Thursday, 2 October 2014

Don't Get Caught in The Vanity Trap - Lynne Garner

A few months ago an ex-student contacted me to say she'd been offered a contract for the picture book she'd written. Needless to say I was pleased for her. However later that day this little voice started to tell me I should check into the publisher she'd mentioned. I did and was glad I took the five minutes to check. The publisher was a vanity publisher. If you've not heard the term before then:     
  
"Vanity publisher is a term, nearly always derogatory, describing a publishing house that publishes books at the author's expense.....Because vanity presses are not selective, publication by a vanity press is typically not seen as conferring the same recognition or prestige as commercial publication…………While a commercial publisher's intended market is the general public, a vanity publisher's intended market is the author.”


Vanity publishers have become very clever in the way they work and twice I've unknowingly submitted to one. However from the first reply I started to hear that little voice because their letter just didn't feel right: 

“Thank you for sending to us samples of the work you have written. This is currently now being scrutinized by more than one member of the editorial section and a subsequent joint evaluation carried out. We may then ask you to submit the full collection to us.”

But it does sound exciting, doesn't it? So I submitted my story. Just over a month later I received a second letter:

“I am pleased to inform you that after careful consideration our editorial section would now like to view the full manuscript of your work.”

Now they really have me excited. So off goes the manuscript and six weeks later:

“... I am pleased to say that I find your work to have considerable merit and would appeal to the reading public…”

Oh I have a deal…but…

“I have commended your work to the Publishing Board who are reluctant to take on the whole costs… and invite you to make a contribution toward the initial production costs. Please consider this offer carefully… the contribution, which would be a finite figure…”

Alarm bells are ringing, However out of interest I contact them and ask how much. Their reply £3,000! As you may have guessed I didn't bother taking them up on their kind offer.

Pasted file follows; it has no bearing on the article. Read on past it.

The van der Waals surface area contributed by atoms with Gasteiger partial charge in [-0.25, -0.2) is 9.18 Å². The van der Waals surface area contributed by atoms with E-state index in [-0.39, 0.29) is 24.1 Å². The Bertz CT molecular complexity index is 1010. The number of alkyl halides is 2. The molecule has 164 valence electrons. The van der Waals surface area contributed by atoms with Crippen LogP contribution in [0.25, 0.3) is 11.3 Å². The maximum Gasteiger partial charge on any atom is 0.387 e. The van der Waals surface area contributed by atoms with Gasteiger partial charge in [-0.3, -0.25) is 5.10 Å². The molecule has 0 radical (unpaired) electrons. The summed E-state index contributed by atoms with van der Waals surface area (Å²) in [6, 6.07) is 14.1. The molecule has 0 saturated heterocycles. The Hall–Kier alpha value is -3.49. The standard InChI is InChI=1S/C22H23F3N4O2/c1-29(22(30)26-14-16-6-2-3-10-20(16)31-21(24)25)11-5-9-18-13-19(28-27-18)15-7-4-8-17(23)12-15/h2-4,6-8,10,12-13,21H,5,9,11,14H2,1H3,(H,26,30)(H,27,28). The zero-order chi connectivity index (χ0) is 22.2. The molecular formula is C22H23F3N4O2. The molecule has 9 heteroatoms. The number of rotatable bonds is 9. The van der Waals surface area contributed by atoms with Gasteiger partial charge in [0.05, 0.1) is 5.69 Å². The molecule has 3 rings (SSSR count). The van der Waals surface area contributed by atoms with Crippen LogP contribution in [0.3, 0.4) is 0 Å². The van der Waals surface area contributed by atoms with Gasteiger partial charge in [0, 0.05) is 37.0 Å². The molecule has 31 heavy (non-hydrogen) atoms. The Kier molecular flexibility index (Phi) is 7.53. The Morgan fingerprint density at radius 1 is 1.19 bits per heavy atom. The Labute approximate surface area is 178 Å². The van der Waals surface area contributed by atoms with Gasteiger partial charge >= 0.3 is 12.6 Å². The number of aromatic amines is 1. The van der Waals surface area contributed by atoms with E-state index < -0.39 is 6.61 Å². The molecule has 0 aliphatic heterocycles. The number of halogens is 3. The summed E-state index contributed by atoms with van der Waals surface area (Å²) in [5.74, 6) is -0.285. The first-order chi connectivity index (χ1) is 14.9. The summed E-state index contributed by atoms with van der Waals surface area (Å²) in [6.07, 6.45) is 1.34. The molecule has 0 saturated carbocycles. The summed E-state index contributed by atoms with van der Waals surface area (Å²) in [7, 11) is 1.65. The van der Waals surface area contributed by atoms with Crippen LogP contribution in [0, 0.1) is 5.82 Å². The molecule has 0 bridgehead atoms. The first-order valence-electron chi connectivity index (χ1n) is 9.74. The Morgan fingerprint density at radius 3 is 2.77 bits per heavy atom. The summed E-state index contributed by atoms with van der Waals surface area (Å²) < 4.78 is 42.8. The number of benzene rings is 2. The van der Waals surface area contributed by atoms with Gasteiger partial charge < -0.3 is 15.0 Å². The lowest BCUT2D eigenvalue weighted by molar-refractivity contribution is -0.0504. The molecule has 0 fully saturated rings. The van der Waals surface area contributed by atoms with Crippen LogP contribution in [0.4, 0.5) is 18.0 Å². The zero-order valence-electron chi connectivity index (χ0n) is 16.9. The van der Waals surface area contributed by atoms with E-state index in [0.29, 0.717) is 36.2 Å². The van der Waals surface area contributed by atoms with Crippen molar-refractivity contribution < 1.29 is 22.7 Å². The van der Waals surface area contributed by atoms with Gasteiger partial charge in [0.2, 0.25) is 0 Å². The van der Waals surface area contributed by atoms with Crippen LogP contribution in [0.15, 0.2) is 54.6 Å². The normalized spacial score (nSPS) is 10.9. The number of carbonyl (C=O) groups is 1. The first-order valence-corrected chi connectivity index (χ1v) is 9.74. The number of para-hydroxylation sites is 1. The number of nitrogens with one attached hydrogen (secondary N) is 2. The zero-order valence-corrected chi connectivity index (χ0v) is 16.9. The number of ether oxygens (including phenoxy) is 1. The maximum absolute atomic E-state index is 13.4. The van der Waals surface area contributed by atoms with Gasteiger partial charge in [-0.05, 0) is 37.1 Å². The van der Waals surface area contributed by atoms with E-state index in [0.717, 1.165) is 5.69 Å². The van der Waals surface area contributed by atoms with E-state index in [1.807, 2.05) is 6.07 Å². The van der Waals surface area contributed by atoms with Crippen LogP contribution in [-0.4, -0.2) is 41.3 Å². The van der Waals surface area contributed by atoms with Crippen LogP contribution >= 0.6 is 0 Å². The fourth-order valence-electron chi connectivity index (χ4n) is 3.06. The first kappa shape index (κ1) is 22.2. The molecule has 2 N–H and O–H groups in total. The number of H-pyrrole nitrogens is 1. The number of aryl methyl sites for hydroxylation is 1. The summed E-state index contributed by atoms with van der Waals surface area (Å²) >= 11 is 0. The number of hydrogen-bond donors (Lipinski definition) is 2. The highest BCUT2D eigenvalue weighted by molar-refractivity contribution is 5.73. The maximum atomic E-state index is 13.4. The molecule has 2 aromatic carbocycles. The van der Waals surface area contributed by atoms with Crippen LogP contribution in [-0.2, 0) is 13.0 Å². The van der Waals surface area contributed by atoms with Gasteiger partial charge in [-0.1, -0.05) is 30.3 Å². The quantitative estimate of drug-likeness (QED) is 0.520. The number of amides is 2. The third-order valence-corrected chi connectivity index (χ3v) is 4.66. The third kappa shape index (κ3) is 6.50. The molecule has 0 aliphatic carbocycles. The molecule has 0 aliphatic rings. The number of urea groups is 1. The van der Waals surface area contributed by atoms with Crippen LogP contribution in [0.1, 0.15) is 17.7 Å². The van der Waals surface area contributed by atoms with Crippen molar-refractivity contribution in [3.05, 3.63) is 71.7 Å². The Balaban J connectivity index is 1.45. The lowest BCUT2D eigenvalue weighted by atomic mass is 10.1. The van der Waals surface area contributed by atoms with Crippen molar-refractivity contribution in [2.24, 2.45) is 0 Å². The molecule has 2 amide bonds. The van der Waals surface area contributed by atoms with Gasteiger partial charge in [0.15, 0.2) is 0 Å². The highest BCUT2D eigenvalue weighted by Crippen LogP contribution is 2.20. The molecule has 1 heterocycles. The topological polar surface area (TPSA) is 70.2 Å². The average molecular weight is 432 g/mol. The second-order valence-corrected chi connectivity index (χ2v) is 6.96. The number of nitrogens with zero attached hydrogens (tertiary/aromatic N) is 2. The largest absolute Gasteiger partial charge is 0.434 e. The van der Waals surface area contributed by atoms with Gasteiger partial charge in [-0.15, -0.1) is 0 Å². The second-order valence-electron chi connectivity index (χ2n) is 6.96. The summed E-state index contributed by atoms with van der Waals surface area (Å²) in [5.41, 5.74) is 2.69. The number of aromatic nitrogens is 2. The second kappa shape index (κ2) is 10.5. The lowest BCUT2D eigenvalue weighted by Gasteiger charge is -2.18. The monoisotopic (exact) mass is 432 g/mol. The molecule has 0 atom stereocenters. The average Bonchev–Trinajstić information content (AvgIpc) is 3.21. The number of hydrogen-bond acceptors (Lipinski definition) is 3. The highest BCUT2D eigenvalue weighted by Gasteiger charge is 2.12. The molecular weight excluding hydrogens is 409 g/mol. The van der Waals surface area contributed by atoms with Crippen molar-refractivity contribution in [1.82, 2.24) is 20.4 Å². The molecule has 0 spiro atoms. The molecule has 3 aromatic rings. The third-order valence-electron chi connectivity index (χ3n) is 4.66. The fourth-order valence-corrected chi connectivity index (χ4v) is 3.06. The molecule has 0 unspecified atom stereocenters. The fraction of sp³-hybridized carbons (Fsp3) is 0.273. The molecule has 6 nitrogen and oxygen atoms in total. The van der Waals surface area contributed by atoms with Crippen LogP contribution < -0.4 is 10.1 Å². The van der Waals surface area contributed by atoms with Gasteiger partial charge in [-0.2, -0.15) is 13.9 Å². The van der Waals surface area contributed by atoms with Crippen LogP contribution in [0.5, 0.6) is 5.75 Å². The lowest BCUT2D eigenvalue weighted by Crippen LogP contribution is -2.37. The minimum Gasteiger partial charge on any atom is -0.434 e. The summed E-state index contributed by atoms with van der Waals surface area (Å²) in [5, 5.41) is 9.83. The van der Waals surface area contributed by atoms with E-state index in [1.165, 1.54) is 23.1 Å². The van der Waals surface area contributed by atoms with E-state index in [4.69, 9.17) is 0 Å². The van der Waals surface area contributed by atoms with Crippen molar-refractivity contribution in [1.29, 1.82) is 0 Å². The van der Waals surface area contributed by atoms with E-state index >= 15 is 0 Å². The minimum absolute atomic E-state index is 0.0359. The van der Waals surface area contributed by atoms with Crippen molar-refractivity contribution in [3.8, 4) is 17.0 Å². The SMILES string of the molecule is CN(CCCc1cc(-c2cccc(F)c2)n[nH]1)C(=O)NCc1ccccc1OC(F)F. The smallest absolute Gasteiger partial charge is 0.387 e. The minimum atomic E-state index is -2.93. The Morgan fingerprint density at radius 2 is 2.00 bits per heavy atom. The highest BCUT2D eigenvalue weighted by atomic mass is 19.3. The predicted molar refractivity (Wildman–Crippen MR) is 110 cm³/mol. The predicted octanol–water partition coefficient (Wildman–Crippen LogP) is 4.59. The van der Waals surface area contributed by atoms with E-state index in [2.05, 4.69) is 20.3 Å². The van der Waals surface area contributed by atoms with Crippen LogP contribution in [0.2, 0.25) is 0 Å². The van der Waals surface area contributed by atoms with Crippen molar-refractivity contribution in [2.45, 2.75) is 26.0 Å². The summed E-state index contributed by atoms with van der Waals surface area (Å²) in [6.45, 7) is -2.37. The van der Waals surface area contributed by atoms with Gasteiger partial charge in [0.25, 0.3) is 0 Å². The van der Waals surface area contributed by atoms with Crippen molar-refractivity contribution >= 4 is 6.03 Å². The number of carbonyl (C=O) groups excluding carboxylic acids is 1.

Just a month or so later I contacted another publisher who a few letters into our correspondence asked for a small amount towards costs. I knew they were a vanity publisher by this time but I wanted to take it a little further, so I asked what costs my money would help cover and requested to see a detailed marketing plan. Their response:

“I note that you would like some further information regarding your proposed book publication. You did not however, ask us any specific questions concerning ‘detailed financials related to proposed title.’ I have assumed, therefore, that you wish to know how much the contribution towards production costs for your book would be. This information is contained within the enclosed contract… A detailed marketing plan will be sent to you as soon as the contract is in place.”

So basically they wanted me to sign on the dotted line before knowing what I was getting for my money. Out of interest I read the contract. It contained all the bits on copyright, promotion, royalties etc. I then read the clause on advances. Now remember publishers pay an advance to an author, not the other way around.  

“It is agreed the author shall, in consideration of the undertakings, services and expenditures made on the part of the publisher, in accordance with the terms of this agreement contained herein, pay the publisher… The sum of £2,900…”

Again you'll not be surprised I didn't sign the contract. 

So my advice is if a publisher asks you for money know they aim to make money out of you and not the sale of your books. If you're ever in any doubt then visit the website predators and editors or if you'd like to discover more about vanity publishing and look at a list of known offenders click here

Regards

Lynne 

P.S. I have three courses starting this coming Saturday (4th November 2014):

6 comments:

  1. Not heard of this before but can see how easy it must be for people to fall for it and probably pay the money too... Thanks for this information!

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  2. Gosh, that's scary, Lynne, thanks for the heads up.

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  3. Radio 4's consumer programme, You and Yours did a feature on one such "publisher" just this week, with a few authors who felt that they'd been ripped off. It was an American company in this case, which made it harder to chase up contract inconsistencies as ruled by a British court.

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  4. Well done for blogging about this, Lynne. These 'publishers' constantly send out enticing emails, and many unwary people must fall for them.

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  5. I've known a top lady lawyer, who you'd think would be sharp in spotting this sort of thing, falling prey to one of these companies. They had great interest from a film company, apparently, and so she is paying for somebody to fly from the US to talk to her about it. Really?

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  6. Pippa - I really hope this isn't a dodgy as it sounds. However I know a film producer and he covers his own expenses and would firstly suggest a Skype chat before paying for a flight to the UK.

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